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Strangling the Axis
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Book description

This is a major reassessment of the causes of Allied victory in the Second World War in the Mediterranean region. Drawing on a unique range of multinational source material, Richard Hammond demonstrates how the Allies' ability to gain control of the key routes across the sea and sink large quantities of enemy shipping denied the Axis forces in North Africa crucial supplies and proved vital to securing ultimate victory there. Furthermore, the sheer scale of attrition to Axis shipping outstripped their industrial capacity to compensate, leading to the collapse of the Axis position across key territories maintained by seaborne supply, such as Sardinia, Corsica and the Aegean islands. As such, Hammond demonstrates how the anti-shipping campaign in the Mediterranean was the fulcrum about which strategy in the theatre pivoted, and the vital enabling factor ultimately leading to Allied victory in the region.

Reviews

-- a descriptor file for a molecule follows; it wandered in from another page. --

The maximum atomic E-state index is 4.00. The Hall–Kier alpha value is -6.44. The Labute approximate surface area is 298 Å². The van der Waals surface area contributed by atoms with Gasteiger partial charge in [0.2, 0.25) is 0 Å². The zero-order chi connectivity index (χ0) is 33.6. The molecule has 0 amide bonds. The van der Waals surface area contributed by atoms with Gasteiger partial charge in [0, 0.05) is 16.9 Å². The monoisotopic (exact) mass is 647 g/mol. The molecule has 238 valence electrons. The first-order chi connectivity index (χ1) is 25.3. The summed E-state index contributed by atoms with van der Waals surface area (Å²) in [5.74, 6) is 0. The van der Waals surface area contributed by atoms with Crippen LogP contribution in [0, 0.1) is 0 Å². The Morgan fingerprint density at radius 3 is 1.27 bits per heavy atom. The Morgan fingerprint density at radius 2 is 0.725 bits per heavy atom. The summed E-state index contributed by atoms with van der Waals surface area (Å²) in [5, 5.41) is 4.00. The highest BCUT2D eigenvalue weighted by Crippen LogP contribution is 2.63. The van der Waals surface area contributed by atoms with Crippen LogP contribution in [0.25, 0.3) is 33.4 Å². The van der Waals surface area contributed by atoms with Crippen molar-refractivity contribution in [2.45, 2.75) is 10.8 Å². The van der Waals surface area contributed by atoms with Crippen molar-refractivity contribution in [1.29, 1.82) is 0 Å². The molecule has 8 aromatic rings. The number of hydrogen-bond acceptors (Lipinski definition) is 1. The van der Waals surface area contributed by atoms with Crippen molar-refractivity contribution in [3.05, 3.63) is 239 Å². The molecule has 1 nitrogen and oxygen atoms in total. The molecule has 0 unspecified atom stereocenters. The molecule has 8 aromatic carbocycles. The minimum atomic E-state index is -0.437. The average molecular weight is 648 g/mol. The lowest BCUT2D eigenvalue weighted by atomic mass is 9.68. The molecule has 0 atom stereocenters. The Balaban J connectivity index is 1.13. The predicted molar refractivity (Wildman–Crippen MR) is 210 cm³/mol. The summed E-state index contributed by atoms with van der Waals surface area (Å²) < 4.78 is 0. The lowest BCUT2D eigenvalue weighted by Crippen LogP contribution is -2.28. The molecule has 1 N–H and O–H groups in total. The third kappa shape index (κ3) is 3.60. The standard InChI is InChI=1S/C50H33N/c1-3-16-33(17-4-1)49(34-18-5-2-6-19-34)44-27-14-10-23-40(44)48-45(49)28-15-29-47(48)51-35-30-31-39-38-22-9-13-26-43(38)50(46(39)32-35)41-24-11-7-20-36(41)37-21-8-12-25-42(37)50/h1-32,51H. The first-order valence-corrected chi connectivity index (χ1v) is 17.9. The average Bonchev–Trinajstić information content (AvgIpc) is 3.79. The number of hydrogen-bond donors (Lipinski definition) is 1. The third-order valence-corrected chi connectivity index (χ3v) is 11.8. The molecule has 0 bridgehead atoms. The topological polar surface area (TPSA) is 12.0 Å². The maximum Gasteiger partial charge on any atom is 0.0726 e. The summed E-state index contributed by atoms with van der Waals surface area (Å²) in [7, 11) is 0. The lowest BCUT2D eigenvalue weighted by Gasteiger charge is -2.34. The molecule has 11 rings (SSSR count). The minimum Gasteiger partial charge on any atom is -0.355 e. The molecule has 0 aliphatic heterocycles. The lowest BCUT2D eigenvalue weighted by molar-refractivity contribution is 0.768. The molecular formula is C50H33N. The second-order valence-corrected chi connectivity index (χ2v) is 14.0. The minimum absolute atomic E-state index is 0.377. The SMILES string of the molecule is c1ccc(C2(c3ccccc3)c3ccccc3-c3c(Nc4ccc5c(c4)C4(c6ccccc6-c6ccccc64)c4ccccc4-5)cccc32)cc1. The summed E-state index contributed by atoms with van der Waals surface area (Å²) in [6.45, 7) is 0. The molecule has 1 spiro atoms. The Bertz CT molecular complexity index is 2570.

‘Charting the interplay of means, methods and measures, and resting on meticulous research, Richard Hammond's authoritative account of a neglected but decisive campaign explains for the first time exactly how air and sea power throttled the Axis forces in North Africa, laying the foundations for victory in the Mediterranean.'

John Gooch - University of Leeds

‘Richard Hammond provides a much needed comprehensive analysis of the British anti-shipping campaign in the Mediterranean and underscores the impact it had on the ability of both the Allies and the Axis to pursue victory in the region as well as elsewhere in Europe.'

Mary Kathryn Barbier - Mississippi State University

‘Richard Hammond has forged one of the great missing links in our understanding of the Mediterranean campaign of the Second World War. He finally explains just how the Axis powers' ambitions were hampered by shipping shortages and why the anti-shipping war was vital to Allied success.'

Niall Barr - King's College London

‘Strangling the Axis is a very well-written and presented book … [It] is an excellent book, providing a highly readable and detailed analysis of the contribution of maritime power to the Allied victory in the Mediterranean in the Second World War. It is highly recommended.’

James Bosbotinis Source: The Naval Review

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Contents

  • 7 - The End in North Africa and the Shipping Crisis
    pp 148-172
  • December 1942–May 1943

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